If we had a dollar for every time we heard a prospective client state that they don’t think that their online presence is important to their retail business, well we would just be sitting on an island with a cold drink in our hand. Fortunately, we are able to show our then prospective and now clients that nothing could be further from the truth. Investment into the changing retail climate for both large and local brands cannot be denied. Brick and mortar retailers are investing heavily in their digital footprint, online technology and customer experiences that are focused on both customer acquisition AND repeat business.

Carriage builders in the horse and buggy days either shifted to automobile related industries to continue services to the same clientele or became obsolete. Similarly today, mid-sized regional and local retail brands have to shift how they cater to their customer purchase preferences and integrated online habits.

Without transforming your retail brand to compete in store as well as adjusting to the constantly changing digital components, could spell disaster faster than you think.

How Americans Shop Is Changing

In a recent study conducted by Criteo, it was discovered that a significant majority of Americans use both brick and mortar along with digital means to research before buying via retail. The study went further to detail that over 80% are using what is called “omnishopping”, adding digital to support their in store retail purchases. This is highly significant to both small and mid-sized retail brands that tend to delay transforming their digital strategies far too long.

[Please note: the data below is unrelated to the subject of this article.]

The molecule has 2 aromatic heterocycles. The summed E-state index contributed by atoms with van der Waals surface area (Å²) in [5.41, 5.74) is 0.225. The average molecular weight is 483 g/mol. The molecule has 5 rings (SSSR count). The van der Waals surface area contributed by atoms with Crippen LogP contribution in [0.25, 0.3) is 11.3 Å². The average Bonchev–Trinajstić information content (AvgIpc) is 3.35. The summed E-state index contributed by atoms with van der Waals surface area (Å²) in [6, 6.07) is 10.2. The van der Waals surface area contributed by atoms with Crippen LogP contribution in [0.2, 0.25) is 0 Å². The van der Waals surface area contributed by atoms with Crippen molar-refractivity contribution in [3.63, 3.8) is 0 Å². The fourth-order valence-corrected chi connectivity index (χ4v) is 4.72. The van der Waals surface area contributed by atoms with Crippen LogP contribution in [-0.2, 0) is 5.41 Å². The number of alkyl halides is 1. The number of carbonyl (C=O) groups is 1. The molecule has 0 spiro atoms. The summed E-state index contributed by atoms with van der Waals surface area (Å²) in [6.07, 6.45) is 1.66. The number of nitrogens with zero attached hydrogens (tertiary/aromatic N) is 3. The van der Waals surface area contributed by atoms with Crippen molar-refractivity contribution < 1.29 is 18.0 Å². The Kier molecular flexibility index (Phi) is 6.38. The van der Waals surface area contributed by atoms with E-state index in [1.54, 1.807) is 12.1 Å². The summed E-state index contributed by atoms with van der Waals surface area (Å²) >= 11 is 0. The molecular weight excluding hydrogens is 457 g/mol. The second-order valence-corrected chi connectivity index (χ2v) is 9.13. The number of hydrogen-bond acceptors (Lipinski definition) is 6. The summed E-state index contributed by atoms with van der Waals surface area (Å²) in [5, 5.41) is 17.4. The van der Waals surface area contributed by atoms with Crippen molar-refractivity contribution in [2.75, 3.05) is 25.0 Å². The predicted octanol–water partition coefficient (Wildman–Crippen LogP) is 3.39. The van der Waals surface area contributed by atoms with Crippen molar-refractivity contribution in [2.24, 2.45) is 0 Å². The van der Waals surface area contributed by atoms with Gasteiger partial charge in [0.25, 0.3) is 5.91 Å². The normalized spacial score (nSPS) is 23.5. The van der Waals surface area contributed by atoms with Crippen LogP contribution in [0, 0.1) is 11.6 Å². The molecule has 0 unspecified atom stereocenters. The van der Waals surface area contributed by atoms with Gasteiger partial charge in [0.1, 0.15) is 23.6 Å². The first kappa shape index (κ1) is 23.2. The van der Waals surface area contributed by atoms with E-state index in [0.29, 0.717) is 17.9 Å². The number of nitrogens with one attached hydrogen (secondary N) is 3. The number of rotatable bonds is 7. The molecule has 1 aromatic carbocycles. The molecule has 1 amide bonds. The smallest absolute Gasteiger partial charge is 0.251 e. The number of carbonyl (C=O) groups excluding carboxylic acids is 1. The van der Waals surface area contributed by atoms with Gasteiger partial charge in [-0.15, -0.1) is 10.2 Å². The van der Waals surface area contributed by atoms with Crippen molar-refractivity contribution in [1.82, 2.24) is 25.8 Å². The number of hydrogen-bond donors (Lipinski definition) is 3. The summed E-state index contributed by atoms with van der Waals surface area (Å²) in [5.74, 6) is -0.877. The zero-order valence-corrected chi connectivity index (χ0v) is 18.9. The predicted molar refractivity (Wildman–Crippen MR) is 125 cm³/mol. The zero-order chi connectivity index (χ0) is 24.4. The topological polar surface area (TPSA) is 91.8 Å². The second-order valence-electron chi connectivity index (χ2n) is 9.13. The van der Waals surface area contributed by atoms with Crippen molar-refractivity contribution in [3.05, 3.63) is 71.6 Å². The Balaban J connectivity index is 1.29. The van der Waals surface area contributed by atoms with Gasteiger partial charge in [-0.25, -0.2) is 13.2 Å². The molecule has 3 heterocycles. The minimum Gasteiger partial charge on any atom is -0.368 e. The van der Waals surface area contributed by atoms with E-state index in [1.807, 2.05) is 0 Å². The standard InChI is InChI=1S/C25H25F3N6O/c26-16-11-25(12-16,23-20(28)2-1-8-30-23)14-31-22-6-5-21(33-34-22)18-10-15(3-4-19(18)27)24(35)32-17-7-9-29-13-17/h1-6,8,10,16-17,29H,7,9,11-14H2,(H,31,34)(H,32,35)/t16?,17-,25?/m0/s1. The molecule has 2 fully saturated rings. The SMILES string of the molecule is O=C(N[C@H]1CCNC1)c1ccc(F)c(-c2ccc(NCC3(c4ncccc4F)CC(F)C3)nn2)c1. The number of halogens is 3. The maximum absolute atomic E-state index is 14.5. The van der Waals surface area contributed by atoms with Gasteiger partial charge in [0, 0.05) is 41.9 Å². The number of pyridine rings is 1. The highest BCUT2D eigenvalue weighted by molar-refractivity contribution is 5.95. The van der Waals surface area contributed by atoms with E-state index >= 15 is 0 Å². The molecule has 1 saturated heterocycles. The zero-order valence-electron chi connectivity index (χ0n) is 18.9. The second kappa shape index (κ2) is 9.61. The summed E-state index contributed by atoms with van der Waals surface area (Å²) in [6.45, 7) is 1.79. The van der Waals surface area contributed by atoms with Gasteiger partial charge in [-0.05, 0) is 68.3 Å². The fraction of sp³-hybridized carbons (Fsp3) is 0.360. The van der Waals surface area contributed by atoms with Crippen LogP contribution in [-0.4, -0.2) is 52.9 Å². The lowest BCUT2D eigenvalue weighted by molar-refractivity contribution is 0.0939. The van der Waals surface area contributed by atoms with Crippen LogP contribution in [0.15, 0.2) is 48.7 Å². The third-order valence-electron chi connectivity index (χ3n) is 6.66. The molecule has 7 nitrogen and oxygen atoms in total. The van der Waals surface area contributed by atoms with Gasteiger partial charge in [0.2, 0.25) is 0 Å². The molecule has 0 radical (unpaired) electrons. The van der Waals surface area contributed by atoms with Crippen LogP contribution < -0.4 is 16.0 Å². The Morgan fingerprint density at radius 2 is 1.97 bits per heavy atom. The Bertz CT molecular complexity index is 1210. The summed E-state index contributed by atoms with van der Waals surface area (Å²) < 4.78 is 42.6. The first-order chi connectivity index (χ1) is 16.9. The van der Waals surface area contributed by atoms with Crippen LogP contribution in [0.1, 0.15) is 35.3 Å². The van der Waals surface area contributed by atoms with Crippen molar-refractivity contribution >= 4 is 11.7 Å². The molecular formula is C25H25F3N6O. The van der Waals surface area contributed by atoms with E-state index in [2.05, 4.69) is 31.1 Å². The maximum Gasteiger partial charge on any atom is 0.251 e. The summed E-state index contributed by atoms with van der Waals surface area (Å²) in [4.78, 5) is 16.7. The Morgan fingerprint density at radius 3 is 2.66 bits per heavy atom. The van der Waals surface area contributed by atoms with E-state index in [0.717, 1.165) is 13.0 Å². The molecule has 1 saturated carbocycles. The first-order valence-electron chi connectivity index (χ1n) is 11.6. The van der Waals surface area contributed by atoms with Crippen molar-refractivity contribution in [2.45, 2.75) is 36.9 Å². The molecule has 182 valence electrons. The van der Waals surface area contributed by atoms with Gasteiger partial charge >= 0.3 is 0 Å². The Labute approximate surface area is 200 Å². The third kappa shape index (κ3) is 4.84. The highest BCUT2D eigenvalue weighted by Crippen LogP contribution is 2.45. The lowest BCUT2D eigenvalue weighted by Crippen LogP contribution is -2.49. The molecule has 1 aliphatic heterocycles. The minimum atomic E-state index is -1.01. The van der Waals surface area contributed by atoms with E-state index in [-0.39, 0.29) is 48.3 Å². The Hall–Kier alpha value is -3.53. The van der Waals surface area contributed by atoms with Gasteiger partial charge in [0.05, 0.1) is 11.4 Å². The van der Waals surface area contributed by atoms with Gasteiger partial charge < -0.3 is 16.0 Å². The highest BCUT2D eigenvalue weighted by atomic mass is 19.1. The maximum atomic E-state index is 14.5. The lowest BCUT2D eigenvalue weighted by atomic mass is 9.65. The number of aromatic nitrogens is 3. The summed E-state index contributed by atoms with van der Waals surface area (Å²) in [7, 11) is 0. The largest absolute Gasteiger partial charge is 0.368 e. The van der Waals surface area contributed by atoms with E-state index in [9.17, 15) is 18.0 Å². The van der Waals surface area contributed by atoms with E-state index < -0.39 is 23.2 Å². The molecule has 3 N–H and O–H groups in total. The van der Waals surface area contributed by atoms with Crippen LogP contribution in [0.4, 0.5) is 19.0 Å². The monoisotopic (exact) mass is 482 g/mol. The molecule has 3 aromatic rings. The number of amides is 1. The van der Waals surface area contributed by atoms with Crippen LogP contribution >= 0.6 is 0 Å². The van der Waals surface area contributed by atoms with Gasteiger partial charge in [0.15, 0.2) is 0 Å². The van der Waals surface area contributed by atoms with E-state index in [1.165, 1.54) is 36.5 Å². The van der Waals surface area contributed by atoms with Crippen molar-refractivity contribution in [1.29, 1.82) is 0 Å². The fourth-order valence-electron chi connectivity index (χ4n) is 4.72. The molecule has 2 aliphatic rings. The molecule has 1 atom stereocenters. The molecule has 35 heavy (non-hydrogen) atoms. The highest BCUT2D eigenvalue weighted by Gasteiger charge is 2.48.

Additional insights from the 10,000 person study on retail shopping habits reveals:

What percentage of consumers shop online rather than in brick and mortar1- 69% of retail shoppers prefer online shopping over visiting a local brick and mortar location.

2- Yet, a massive 74% of retail shoppers said that they like in store shopping when time permits.

3- 24% of American retail shoppers stated that they frequently browse products online first, then ultimately make their purchase within a retail store later. 66% say they do this process occasionally.

4- Only 17% of shoppers stated they regularly pick up online purchases at a local store, while a huge 66% said they only occasionally do this.

In Store Beats Online Impulse Purchases

One of the more fascinating elements of the retail shopping study is focused on the patterns consumers have with respect to impulse purchases. Purchasing on impulse is a retail tradition for many Americans, drawing on our highly emotional and consumerism tendencies. The research found that 70% and 50% of shoppers tended to make apparel and electronic purchases, respectively on impulse when browsing online. On the contrary, a higher 81% and 60% tend to make in store purchases of apparel and electronics as an impulse.